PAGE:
Information for private landlords
Housing Benefit is intended to help people on low incomes. This income can be from any source and tenants who are working and receiving a low wage can still get some help towards their rent.
Normally tenants will not receive Housing Benefit if they:
- live with, and pay rent to a landlord who is a close relative
- used to live with the landlord as a family member, relative or friend, and now pays that person rent
- rent a former joint home from their ex-partner
- are responsible for a child of their landlord
- used to own the property which they now rent
Amounts of Housing Benefit
For tenants renting from private landlords we have to decide if the rent being charged is a fair one.
For claims made before April 2008 and which are still in payment this decision is made on a case by case basis by the Valuation Office Agency.
Claims made after April 2008 use the Local Housing Allowance scheme to work out Housing Benefit. Under these rules, the maximum amount of benefit is based on the size of the tenant's household, not the size of your property. For example if your tenant's household only needs two bedrooms, we will only pay the two room rate of Local Housing Allowance even if your property has three bedrooms.
Sometimes this figure will be less if they have a higher income.
Tenants aged under 35 who live alone are usually entitled to lowest rate of Local Housing Allowance.
Making a claim
It is your tenant's responsibility to apply for Housing Benefit.
We will ask your tenant to provide us with evidence of their income, capital and identity. We will also need to see proof of the rent they are being charged. Usually this is the tenancy agreement you have with your tenant.
If your tenant applies in the same week as their tenancy starts, we will normally pay benefit from the start of the tenancy unless we have paid at a previous address. Otherwise we will pay benefit from the Monday after the date the tenant first contacts us.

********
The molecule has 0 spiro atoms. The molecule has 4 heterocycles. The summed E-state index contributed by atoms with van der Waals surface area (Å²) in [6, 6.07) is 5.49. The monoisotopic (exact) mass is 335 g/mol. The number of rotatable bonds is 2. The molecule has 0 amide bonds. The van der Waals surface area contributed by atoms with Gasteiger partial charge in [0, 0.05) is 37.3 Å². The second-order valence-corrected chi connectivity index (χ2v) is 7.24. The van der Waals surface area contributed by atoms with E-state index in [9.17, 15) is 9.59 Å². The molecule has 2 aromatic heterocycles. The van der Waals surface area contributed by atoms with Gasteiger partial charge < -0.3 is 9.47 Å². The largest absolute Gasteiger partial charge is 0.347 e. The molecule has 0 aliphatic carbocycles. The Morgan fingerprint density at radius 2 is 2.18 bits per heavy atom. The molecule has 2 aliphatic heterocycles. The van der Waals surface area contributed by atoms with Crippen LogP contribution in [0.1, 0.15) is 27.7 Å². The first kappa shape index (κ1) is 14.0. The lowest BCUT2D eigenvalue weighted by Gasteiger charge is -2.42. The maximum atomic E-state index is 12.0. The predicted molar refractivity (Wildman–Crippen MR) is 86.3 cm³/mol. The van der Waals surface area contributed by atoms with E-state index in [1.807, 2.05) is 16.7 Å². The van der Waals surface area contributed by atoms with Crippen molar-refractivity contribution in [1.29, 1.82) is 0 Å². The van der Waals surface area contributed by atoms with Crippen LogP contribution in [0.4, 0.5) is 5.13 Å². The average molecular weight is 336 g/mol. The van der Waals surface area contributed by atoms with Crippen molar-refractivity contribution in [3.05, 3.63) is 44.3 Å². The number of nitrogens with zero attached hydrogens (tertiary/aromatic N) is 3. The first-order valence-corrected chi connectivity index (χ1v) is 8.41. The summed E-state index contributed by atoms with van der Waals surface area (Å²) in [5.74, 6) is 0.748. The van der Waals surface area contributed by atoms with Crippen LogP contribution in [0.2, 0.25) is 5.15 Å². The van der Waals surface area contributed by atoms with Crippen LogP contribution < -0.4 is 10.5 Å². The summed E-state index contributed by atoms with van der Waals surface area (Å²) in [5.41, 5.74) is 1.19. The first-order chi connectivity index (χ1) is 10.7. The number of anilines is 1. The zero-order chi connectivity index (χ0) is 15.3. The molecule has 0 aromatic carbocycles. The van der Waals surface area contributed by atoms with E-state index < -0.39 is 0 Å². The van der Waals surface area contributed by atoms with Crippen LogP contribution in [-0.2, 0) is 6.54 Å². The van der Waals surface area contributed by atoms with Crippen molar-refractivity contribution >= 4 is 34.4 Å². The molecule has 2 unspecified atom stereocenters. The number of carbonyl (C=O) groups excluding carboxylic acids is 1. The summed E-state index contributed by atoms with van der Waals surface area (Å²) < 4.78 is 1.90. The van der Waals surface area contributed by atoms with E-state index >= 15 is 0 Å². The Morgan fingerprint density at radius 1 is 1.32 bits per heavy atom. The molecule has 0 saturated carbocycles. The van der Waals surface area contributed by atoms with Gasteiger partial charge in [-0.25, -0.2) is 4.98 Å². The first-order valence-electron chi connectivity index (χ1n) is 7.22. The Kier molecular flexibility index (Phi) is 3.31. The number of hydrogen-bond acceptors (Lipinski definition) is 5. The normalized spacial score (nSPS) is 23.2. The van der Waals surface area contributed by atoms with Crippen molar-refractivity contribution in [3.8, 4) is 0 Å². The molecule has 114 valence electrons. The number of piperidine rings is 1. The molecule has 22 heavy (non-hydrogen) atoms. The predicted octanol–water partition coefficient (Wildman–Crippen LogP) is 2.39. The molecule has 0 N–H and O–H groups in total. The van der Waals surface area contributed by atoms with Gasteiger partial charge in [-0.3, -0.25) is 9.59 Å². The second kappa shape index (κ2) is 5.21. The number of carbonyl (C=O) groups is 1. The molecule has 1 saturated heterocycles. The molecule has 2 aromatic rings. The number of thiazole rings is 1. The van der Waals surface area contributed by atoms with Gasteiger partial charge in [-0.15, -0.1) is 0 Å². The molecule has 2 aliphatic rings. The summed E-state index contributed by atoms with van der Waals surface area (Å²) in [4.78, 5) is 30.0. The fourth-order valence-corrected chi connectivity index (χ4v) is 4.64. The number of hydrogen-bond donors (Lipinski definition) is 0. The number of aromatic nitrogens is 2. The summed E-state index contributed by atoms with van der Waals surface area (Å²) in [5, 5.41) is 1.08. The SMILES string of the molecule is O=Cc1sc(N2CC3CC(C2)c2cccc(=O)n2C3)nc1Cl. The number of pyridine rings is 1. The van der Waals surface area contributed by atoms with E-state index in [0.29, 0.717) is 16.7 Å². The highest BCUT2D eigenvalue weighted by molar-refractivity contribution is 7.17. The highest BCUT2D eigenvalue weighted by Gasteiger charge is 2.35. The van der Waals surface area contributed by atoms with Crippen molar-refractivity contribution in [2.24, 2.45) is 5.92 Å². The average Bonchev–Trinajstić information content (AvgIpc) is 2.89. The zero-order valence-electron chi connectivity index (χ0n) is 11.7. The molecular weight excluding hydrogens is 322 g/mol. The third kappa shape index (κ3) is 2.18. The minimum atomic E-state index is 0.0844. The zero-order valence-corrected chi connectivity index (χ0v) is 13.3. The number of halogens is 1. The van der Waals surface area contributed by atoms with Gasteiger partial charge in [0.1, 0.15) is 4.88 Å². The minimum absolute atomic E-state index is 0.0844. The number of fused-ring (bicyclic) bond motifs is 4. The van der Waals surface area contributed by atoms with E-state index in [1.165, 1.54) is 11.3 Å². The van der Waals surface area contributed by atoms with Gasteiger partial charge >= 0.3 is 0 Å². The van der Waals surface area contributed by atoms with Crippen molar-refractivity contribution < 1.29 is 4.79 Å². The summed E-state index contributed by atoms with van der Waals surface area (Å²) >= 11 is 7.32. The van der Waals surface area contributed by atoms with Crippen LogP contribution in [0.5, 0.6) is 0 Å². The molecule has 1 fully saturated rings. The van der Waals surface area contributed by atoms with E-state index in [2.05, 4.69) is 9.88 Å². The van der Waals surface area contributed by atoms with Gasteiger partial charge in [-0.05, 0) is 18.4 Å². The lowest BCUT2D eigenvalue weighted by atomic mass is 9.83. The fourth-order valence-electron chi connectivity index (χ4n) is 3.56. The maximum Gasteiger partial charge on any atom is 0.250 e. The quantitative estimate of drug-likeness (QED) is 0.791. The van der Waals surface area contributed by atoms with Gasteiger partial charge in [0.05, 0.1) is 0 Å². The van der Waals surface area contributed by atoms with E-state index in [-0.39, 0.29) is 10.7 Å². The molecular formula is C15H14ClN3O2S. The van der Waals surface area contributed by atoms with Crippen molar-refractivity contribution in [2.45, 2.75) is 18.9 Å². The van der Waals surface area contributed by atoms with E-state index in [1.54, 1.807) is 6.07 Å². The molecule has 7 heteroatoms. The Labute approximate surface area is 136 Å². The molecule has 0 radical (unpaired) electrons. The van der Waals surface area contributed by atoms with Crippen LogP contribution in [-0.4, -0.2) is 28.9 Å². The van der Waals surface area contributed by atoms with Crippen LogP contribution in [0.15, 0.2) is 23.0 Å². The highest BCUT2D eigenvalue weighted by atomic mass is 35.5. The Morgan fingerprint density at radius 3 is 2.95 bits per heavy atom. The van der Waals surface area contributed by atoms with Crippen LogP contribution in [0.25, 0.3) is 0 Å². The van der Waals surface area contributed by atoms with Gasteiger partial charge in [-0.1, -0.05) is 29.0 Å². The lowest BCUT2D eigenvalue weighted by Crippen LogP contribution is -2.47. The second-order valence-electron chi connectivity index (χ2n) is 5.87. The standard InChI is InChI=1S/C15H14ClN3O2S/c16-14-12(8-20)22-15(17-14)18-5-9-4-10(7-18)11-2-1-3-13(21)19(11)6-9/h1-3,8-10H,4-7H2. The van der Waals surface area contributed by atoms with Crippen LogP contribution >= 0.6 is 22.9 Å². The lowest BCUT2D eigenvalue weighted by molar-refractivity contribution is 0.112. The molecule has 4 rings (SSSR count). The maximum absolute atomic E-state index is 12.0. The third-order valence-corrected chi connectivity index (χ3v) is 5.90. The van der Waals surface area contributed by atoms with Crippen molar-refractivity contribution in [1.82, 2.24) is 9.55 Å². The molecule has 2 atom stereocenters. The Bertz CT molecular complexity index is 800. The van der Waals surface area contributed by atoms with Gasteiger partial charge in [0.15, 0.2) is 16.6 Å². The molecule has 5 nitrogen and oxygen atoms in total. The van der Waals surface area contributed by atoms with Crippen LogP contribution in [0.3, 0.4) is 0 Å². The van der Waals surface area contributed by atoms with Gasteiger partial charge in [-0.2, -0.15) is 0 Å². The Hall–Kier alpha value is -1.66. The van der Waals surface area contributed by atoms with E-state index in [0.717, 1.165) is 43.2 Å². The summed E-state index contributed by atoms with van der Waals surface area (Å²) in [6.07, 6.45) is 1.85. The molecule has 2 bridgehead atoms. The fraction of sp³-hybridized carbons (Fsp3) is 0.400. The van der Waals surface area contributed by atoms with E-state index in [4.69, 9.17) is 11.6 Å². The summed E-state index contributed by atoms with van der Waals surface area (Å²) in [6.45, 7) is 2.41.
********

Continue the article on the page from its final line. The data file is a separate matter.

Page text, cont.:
Payments of benefit
Payments are usually made every four weeks, in arrears.
Normally Local Housing Allowance is paid to the tenant. In situations where a tenant is either unable or unlikely to look after their own affairs then we can consider making a payments direct to a landlord.
It is the tenant's responsibility to request that payments are made to their landlord. However you can ask for payments to be made yourself without your tenant's permission if they fall 8 weeks in arrears. We will consider requests for direct payments if arrears are under 8 weeks, but you will need to have grounds to believe that the situation will not improve.
Giving information to a landlord
We can only tell you certain things about your tenant's claim if they have given us permission to do so. We cannot give you information about their income or household circumstances.
If we pay your tenant's benefit to you directly we can talk to you about:
- the date benefit started and ended
- the weekly amount of benefit and how often we pay it
- any amounts we are taking direct from the benefit to get back an overpayment
- details of any payments made to you
Changes in circumstances
We need to know if your tenant's circumstances change because this may affect the amount of benefit they are receive. If you are aware of a change or if your tenant leaves your property let us know.
If your tenant moves to a new address their benefit will normally stop at the end of the week they left your property.
We also need to know if a tenant changes rooms in a house in multiple occupation or in board and lodging accommodation.
Overpayments of benefit
If we find we have paid too much benefit, we can ask you or your tenant to pay it back. We will only ask a landlord to pay back an overpayment if the benefit was paid direct to them.
If you do not repay overpayments when we ask you to, we can take the money out of benefit we are going to pay you for other tenants.
If you think your tenant has made a false claim for benefit, please tell us straight away. We would not normally expect you to pay back the overpayment.
Appealing against a Housing Benefit decision
As a landlord, you have fewer appeal rights than a tenant. A landlord can only appeal if we:
- refuse to pay benefit direct to them
- decide they should repay an overpayment
It is your tenant's responsibility to appeal against the amounts and dates of benefit payments.